A blog about problems in the field of psychology and attempts to fix them.

Monday, April 3, 2017

The Probelm with Cognitive Psychology

Martin Dege and I shared an office for a year at Clark University. He was a grad student studying cultural psychology, I a post doc studying parent-infant interaction from an evolutionary and ecological perspective. Our work was not very similar, but we got along well, including collaborating on a paper. It was, technically, a comment on a target article, but we did our best to make it stand alone. The focus was on explaining why "alternative approaches" to psychology - alternatives to the cognitive paradigm - struggled so much. To make this more clear, I started the paper with as blunt a statement as I could about the bar set by the current paradigm. Here are the first 2 paragraphs, with a link to full manuscript at the bottom:

The biggest problem with cognitivism is that it is very useful. Cognitivism offers a clear framework, and that framework is flexible, in that it allows many different theoretical constructs to be plugged into the same holes; it is utilitarian, in that almost no matter what you put in the holes you can then do something with the product; and it is conformist, in that it is a logical continuation of the Western thought that preceded it. Further (or perhaps as a result), though cognitive terms are used in hopelessly ambiguous ways, they provide a firm illusion of concreteness. The combination of flexibility, usefulness, intuitiveness, and seeming concreteness make it is easy for aspiring psychologists to accept the cognitive approach, and once they do so they can easily go about having a career—performing experiments, publishing papers, getting funding, presenting their work to the public, and interacting with colleagues.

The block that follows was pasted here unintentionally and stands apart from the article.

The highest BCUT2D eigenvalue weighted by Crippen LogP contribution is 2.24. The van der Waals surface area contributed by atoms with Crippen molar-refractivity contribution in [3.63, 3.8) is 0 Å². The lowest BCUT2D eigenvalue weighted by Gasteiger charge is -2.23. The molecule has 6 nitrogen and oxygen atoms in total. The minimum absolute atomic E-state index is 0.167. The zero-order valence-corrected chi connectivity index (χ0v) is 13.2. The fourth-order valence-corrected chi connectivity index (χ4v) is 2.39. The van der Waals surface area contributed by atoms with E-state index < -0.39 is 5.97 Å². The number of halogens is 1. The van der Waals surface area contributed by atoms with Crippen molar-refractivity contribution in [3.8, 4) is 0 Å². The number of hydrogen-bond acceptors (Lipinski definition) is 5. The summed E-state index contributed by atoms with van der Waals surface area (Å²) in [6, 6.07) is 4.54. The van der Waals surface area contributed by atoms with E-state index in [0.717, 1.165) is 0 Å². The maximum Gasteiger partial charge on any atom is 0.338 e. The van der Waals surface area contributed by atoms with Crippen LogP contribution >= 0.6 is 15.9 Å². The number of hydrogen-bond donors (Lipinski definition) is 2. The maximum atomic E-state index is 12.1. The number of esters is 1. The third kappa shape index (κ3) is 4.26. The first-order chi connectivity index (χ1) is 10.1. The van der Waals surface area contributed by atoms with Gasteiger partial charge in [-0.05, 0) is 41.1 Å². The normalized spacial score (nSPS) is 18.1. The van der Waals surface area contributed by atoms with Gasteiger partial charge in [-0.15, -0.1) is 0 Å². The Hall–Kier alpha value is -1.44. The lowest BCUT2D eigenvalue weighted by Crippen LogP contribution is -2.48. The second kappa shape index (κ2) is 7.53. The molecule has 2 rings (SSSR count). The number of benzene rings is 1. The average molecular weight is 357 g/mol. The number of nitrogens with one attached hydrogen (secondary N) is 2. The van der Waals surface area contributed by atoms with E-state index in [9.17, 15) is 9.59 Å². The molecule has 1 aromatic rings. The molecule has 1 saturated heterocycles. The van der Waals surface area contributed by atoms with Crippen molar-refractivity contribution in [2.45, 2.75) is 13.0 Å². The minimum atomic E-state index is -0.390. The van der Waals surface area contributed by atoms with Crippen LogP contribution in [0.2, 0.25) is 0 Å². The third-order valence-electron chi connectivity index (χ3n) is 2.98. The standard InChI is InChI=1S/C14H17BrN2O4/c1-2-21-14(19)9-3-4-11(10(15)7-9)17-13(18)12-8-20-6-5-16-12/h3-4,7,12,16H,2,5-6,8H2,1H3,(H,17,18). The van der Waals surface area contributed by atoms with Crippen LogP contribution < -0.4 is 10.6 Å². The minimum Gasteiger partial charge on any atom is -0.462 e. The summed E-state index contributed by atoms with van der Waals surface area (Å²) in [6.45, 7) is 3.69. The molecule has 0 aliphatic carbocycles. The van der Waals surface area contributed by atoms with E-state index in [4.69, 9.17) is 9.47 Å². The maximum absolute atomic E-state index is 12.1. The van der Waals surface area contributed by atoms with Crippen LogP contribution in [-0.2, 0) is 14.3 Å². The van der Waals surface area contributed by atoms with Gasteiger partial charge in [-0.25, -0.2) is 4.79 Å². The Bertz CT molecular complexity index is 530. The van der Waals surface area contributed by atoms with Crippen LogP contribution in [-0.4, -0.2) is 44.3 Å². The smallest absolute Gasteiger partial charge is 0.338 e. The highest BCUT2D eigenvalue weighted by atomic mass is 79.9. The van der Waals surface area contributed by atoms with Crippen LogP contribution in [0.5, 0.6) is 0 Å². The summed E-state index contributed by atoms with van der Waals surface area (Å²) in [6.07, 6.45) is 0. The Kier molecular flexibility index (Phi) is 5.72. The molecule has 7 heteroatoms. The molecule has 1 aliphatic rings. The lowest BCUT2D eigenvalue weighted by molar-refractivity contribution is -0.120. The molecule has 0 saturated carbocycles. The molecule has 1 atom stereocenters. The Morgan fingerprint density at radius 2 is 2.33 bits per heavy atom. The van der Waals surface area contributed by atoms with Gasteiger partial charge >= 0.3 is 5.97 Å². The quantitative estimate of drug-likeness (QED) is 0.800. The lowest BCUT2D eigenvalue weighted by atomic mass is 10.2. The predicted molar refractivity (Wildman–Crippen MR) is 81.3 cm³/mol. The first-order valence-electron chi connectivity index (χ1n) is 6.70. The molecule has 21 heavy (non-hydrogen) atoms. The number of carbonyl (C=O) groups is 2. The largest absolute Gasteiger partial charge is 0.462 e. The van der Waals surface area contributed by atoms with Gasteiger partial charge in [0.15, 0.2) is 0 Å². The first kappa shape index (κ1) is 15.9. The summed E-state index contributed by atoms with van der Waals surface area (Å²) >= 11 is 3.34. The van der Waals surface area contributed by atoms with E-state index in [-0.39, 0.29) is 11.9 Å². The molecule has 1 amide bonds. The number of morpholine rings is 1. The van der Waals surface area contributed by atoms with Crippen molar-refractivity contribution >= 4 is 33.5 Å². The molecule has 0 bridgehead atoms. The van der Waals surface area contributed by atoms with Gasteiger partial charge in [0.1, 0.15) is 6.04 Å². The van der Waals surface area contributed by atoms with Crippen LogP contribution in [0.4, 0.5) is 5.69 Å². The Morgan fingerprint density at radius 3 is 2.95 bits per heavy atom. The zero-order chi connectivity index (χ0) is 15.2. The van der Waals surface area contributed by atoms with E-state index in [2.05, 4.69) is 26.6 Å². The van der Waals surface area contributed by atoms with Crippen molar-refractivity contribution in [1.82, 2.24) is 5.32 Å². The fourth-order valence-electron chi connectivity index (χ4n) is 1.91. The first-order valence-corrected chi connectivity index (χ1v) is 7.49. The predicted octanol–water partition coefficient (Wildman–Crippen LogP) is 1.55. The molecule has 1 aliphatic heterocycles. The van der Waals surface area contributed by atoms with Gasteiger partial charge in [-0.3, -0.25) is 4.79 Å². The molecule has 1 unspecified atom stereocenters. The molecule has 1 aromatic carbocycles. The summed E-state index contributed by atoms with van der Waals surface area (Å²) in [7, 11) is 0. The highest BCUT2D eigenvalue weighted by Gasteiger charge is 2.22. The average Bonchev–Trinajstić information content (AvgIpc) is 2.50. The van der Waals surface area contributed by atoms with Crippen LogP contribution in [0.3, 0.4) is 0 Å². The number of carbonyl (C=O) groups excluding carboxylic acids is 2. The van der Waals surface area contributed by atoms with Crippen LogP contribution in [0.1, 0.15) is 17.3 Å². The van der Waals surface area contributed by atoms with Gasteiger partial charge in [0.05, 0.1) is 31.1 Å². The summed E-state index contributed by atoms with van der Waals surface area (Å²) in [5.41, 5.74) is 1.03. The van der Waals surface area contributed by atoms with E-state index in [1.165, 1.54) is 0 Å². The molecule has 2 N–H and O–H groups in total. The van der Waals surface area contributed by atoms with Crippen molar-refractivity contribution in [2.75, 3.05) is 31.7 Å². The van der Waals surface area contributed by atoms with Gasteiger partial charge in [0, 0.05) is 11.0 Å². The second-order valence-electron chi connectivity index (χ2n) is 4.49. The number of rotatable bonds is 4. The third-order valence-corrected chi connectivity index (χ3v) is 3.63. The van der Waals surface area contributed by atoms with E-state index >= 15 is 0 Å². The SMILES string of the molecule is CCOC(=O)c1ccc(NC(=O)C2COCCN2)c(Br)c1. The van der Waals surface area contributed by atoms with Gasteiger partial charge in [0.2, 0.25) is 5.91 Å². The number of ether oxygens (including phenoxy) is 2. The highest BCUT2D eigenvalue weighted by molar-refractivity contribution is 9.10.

For example, if you were interested in “how memory affects perceived meaning”, how would you go about investigating it? “Memory” could be operationalized in a wide variety of ways; memory could refer to what people remember in the present, any change in behavior following an event you (the investigator) are sure happened, the effects of bodily (neuronal?) alterations on future behavior, the retention of a conditioned response, etc. “Perception” and “meaning” are similarly, if not more, ambiguous. Perhaps you will ask people to recall certain events in their lives, then have them interpret ink-blots; perhaps you will flash lists of words for 50 ms at a time, then see if they feel positively towards words you repeated several times; perhaps you will ask people the perspective from which they view specific memories, then test them for their accuracy in recalling important aspects of the event; the variety is almost infinite. Despite this incredible lack of specificity of the question, it is easily transformed into a concrete empirical endeavor. Whatever the form of the study, the results could be reported in the local newspaper and the average high school student reading it will nod their head as if they are learning something important about human nature. Further, if you also give the task to chimps or dolphins it can make national headlines — “Chimps perception of meaning less affected by memory manipulations than teenagers”— despite the headline saying nothing concrete, it is perceived as understandable and straightforward.
Needless to say, the problem with alternative approaches is that they are much less useful in the ways listed. More on that later, or at the link below.

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